We are anchored in Manzanillo right off of the Las Hadas resort. We are growing a bit weary of sharing the anchorage with jet skis and water skiers. Fortunately, we have nearly survived Christmas week in Mexico and hopefully the festivities will taper off soon.
When we decided to try living aboard we agreed we would try it for a year and see how it went. We also agreed that we would cruise the Mexican Riviera and then decide what to do next. We have been aboard for more than a year now and are in Manzanillo at the end of the Mexican Riviera. We have been at anchor for the past month and have enjoyed it. Now it is time to consider what to do from here.
As far as life aboard, we have all enjoyed it. Christina does get frustrated with our small living space and with the small galley. She says that many of the cruising women she knows wish for a stable floor.
Christina still has angst about not being a productive, wage earning member of society. I look at it a bit differently and suggest that she misses being a cog in the machine. Don’t get me wrong, we have really enjoyed living aboard but Christina wants to feel more relevant.
Someone told me that there are blue jobs and pink jobs on a boat. As you can imagine Christina chafes at this. The problem is it really does turn out that I do the blue jobs and a few of the pink jobs with Christina doing most of the pink jobs. Remember, we don’t have a dishwasher. At times it is like a time machine has transported us back to the 1950’s. Spending so much time on cooking and cleaning, the pink jobs, leaves her feeling less than fulfilled. Her father used to call this ”squaw work” and it always stings a bit.
Christina’s biggest challenges are the isolation of so much time on the boat with two other human beings and home schooling Kyle. While for the most part she likes the homeschooling, she would prefer to be a productive member of society with the education of our son handled by professionals.
Whenever the topic of what to do next comes up, Kyle wants to go home to see his dog, Truck. Or he lobbies to have Truck come and live with us on the boat or on land – wherever that may be. In between his homesickness for Truck, Kyle is really enjoying life aboard. Of course, Ken really likes living aboard.
La Cruz might work for a while. However it was really hot there last summer and it’s hard to say if Christina would do it for another summer. Hmmm.
What Happens South of Here
Manzanillo is the end of the easy cruising, the end of the milk run. South of here there are few anchorages and the ones that do exist are not protected and are open to the Pacific swell. Mostly cruisers hop from one harbor to another. From here, our next passage would be 142 nm to Zihuatanejo. We should plan for two days and nights. After that it is 112 nm to Acapulco, then another 342 nm to Huatulco. We would like to see Zihuatanejo and Huatulco but are not very interested in Acapulco. So, it is about 500 nm to see two more places.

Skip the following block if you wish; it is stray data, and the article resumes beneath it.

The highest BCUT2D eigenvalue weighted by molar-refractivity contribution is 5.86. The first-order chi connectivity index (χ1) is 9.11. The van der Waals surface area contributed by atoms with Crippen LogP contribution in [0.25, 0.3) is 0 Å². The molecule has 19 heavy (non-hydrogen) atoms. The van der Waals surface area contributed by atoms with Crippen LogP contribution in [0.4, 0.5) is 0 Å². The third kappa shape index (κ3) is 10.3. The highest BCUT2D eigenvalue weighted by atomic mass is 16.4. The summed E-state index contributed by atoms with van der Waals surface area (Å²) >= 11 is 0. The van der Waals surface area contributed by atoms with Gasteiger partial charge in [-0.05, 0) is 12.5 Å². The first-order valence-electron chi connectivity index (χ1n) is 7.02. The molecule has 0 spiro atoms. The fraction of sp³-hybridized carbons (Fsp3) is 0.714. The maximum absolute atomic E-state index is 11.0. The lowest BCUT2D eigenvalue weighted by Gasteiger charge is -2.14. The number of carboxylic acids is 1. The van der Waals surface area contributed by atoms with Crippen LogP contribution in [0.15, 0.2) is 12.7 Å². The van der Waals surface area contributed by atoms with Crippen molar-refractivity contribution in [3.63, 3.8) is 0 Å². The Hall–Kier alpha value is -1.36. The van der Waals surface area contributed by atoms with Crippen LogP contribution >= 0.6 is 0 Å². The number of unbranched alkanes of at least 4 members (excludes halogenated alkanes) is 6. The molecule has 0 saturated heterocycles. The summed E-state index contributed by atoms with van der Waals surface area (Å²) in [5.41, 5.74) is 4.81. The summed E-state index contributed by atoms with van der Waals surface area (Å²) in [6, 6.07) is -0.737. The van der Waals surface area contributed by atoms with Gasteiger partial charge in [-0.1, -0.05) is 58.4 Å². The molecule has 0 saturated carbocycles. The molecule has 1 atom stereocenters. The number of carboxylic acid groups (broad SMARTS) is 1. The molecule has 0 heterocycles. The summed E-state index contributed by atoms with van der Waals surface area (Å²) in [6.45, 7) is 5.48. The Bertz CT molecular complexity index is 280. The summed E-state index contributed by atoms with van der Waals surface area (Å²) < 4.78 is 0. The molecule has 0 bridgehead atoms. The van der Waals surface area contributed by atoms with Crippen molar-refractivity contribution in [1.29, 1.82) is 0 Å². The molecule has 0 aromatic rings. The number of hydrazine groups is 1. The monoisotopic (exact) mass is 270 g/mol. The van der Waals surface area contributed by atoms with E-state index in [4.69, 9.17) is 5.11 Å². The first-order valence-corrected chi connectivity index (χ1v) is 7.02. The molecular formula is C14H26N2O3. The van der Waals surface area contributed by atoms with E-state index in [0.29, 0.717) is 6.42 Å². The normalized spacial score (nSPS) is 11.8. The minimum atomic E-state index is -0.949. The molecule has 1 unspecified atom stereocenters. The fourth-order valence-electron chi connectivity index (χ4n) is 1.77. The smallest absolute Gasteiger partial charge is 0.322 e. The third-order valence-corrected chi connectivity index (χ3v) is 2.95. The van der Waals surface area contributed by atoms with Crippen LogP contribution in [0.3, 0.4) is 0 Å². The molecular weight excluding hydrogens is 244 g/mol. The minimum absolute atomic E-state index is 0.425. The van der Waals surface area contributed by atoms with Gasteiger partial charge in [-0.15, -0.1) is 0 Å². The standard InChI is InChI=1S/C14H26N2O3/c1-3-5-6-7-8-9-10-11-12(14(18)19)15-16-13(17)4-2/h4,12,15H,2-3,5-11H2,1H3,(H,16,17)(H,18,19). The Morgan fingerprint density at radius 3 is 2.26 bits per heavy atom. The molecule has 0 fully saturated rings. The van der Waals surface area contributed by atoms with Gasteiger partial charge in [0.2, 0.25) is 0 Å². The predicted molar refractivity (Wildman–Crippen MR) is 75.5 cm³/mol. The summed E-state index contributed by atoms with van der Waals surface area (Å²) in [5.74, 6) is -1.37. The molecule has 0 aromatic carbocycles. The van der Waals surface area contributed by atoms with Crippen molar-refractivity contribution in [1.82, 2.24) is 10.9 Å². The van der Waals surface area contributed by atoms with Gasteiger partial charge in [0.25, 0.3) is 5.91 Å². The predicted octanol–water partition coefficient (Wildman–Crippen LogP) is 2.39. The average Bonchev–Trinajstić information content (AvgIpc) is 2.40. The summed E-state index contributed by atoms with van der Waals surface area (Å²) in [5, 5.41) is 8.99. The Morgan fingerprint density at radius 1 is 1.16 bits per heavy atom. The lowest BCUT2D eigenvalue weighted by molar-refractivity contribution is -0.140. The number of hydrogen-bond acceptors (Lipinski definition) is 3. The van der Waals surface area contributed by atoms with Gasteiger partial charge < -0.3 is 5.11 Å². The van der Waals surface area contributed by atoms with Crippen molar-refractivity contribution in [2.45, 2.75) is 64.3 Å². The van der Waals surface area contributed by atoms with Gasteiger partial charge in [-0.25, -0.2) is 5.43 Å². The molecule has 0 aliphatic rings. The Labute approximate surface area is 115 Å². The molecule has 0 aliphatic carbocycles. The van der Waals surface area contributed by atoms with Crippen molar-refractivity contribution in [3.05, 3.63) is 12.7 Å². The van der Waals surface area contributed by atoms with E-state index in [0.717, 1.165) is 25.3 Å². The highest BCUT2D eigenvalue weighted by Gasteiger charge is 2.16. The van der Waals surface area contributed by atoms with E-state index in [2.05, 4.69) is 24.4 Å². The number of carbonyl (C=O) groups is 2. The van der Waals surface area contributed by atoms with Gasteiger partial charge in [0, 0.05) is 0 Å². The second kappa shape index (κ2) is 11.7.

We really want to see Ecuador. We recently met Robert and Virginia on Harmony at Tenecatita. They had been to Ecuador some years ago. They had a rough go of the Tehuantepec and the Papagallos. Robert’s advice was to stay in this area and enjoy the Mexican Riviera-the Costa Allegre. He said it does not get any better than this.
If we head south, after Huatulco we would come to the infamously windy Gulf of Tehuantepec where winds are often gale force. It is about 250 nm across the Gulf. Cruisers wait for a weather window in Huatulco and then stay a few hundred yards offshore of the breaking surf at about ¼ nm off the coast in 30 to 40 feet of water for 250 nm. For us this is a good two days of sailing or motoring close to shore. The idea is that if an unpredicted wind does kick up you don’t have much fetch to build waves. The Tehuantepec can breed really big, short, steep waves. Hmmm… Yes, it gives us pause.
After the Tehuantepec come the Papagallos, ferocious winds that can be present from El Salvador through the northern part of Costa Rica. Apparently, they can blow up without warning. Robert said he sailed in 50 knot winds with one hand on the sheet (ready to let it go) for two days. He did not have a good time. Of course, we knew of these hazards before we left La Cruz, but now we are here trying to decide what to do next.
Other considerations- We especially want to see Huatulco. We would like to spend some time at anchor in Costa Rica and in the Panamanian islands. However, our real motivation for going south was to spend time in Ecuador. On the other hand, Ecuador is not a real cruising destination. The coast of Ecuador does not have a lot of draw for cruisers. So, is it the best place to take Sea Biscuit? Should we travel to Ecuador by plane sometime in the future instead of by boat? If we love Ecuador and want to settle there, then we would have to sail the boat back to North America to sell Sea Biscuit. Going back the winds and current are against us. Are we up to that much more travelling, some of it quite challenging?
Travel North or travel South – that’s what is on our minds. Do we stay and enjoy the Mexican Riviera or go for the gusto?
What are our alternatives? Return to New Mexico? I don’t think we’re ready to do that.
Return to La Cruz for a while? We really enjoyed La Cruz. It is not a bad place to go back to. Kyle really liked his school there.
We still want to see Ecuador. But Ecuador might not have to be this Spring. By not sailing, of course we would miss seeing some things. Hmm. To be continued…
There is a “Comments” section below if you have any words of wisdom to share.
Panama Canal to the verdant cruising grounds of the Caribbean!ReplyDelete
What about the South Pacific?ReplyDelete
Of course, this commits you to at least another 6 months including a long haul back to NA via Hawaii. But hey, you could then visit Alaska and British Columbia!)